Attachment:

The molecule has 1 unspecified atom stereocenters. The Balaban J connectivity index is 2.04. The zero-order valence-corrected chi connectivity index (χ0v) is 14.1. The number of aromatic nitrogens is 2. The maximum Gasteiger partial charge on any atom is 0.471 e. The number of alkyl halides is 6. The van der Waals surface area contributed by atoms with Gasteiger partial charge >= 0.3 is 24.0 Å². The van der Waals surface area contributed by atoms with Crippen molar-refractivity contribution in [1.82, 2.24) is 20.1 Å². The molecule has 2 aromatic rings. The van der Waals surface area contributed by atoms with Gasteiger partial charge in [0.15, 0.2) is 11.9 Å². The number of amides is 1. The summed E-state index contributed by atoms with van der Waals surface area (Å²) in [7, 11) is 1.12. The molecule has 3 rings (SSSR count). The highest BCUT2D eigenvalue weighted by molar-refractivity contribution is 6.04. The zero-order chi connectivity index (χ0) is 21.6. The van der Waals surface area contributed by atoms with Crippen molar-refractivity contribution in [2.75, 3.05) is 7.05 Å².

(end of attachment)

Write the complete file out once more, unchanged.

The molecule has 1 unspecified atom stereocenters. The Balaban J connectivity index is 2.04. The zero-order valence-corrected chi connectivity index (χ0v) is 14.1. The number of aromatic nitrogens is 2. The maximum Gasteiger partial charge on any atom is 0.471 e. The number of alkyl halides is 6. The van der Waals surface area contributed by atoms with Gasteiger partial charge >= 0.3 is 24.0 Å². The van der Waals surface area contributed by atoms with Crippen molar-refractivity contribution in [1.82, 2.24) is 20.1 Å². The molecule has 2 aromatic rings. The van der Waals surface area contributed by atoms with Gasteiger partial charge in [0.15, 0.2) is 11.9 Å². The number of amides is 1. The summed E-state index contributed by atoms with van der Waals surface area (Å²) in [7, 11) is 1.12. The molecule has 3 rings (SSSR count). The highest BCUT2D eigenvalue weighted by molar-refractivity contribution is 6.04. The zero-order chi connectivity index (χ0) is 21.6. The van der Waals surface area contributed by atoms with Crippen molar-refractivity contribution in [2.75, 3.05) is 7.05 Å².